Port of Morrow agrees to new state regulations limiting nitrogen pollution
The Port of Morrow will invest more than $150 million in treating wastewater to reduce nitrogen levels and to limit where and when it is applied to farmland
The Port of Morrow is surrounded by four industrial parks with data processing centers, an ethanol plant and food processors. It produces tons of nitrogen-rich water that it sends out to area farms to use on crops, but over the years, too much nitrogen has been spread, contributing to groundwater contamination. (Kathy Aney/Oregon Capital Chronicle)
The Port of Morrow has agreed to new conditions for disposing of its nitrogen-loaded wastewater, accepting changes mandated by the Oregon Department of Environmental Quality following $2.1 million in total fines issued this year.
The agency fined the port in January and June for allowing more than 260 excess tons of nitrogen to be spread across area farmland over the last five years atop a contaminated aquifer. An investigation by the Capital Chronicle found the port had violated its permit for much of the last 15 years, allowing at least 730 tons of excess nitrogen onto the land. Nitrogen pollution from the port, area food processors and irrigated agriculture — the single largest contributor to area nitrogen pollution — have compromised the drinking water of hundreds of mostly low-income and Latino families in Morrow County who rely on wells drawing from the contaminated aquifer.
Under its new permit, port officials said Friday they will invest at least $150 million in a system to treat most wastewater by 2023, lowering the overall nitrogen levels. They will also spread the wastewater across 1,600 more acres to reduce the overall concentration of nitrogen-loaded water applied to the land, and the port will no longer spread wastewater during the winter, when there are fewer crops to absorb it.
The port will take out loans and pursue state and federal funding to pay for the treatment system. Officials expect to repay the loans from fees paid by the port’s industrial water users, according to its director, Lisa Mittelsdorf.
In a news release, Mittelsdorf said the port’s five commissioners decided not to appeal DEQ’s new limitations on the wastewater permit despite, what she characterized as, concerns over aggressive deadlines and disagreements over calculations of nitrogen levels in the wastewater.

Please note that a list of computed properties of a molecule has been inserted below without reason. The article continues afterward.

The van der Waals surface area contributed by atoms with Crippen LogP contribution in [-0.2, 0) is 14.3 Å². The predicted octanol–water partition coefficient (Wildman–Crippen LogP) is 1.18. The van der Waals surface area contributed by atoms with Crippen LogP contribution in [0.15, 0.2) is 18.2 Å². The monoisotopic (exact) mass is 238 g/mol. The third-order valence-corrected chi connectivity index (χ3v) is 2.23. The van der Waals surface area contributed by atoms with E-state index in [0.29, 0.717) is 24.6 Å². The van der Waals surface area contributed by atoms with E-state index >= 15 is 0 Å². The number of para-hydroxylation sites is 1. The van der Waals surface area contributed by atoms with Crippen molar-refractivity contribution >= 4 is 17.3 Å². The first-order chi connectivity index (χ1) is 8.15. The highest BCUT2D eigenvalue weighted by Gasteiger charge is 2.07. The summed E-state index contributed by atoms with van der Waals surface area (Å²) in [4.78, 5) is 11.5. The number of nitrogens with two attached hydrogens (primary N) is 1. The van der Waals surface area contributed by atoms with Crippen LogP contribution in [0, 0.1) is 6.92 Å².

“Even though the port is responsible for approximately 3.5% of the nitrates found in the Lower Umatilla Groundwater Management Basin, our responsibility as environmental stewards is to do everything possible to ensure industrial wastewater remains a community asset,” Mittelsdorf wrote.
The nitrogen in the port’s wastewater comes from fertilizers and crops processed by food companies operating at its industrial parks in Boardman in northeast Oregon. The port recycles the nitrogen-loaded wastewater by sending it to area farms for reuse on crops. But excess nitrogen that cannot be absorbed by crops and the land turns into nitrates, which pollute groundwater that is used for drinking. The consumption of water with high in nitrates over long periods can lead to stomach, bladder and intestinal cancers, according to the National Cancer Institute, as well as miscarriages.
In Morrow County, nitrate pollution has left hundreds of private wells-users with water unsafe to drink, according to recent testing done by the county’s Public Health Department, County Commissioner Jim Doherty and the nonprofit Oregon Rural Action. The results led the county in June to declare a drinking water emergency.
The largest source of area nitrogen pollution is from fertilizer used for agriculture as well as manure from large livestock farms, known as confined animal feeding operations or CAFOs. DEQ can only enforce limits on water discharge permit holders, such as the port, CAFOs and food processors, such as the Lamb Weston factory in Hermiston.
Under the 1972 Clean Water Act, most farmers are not considered “point source polluters” and their fertilizer application and nitrate pollution are largely unregulated by the state or federal government.
Problems with groundwater nitrate pollution have persisted for at least the last 30 years in Morrow and Umatilla Counties, according to DEQ, and have gotten worse despites attempts from the state and surrounding community to get polluters to voluntarily reduce their fertilizer application.
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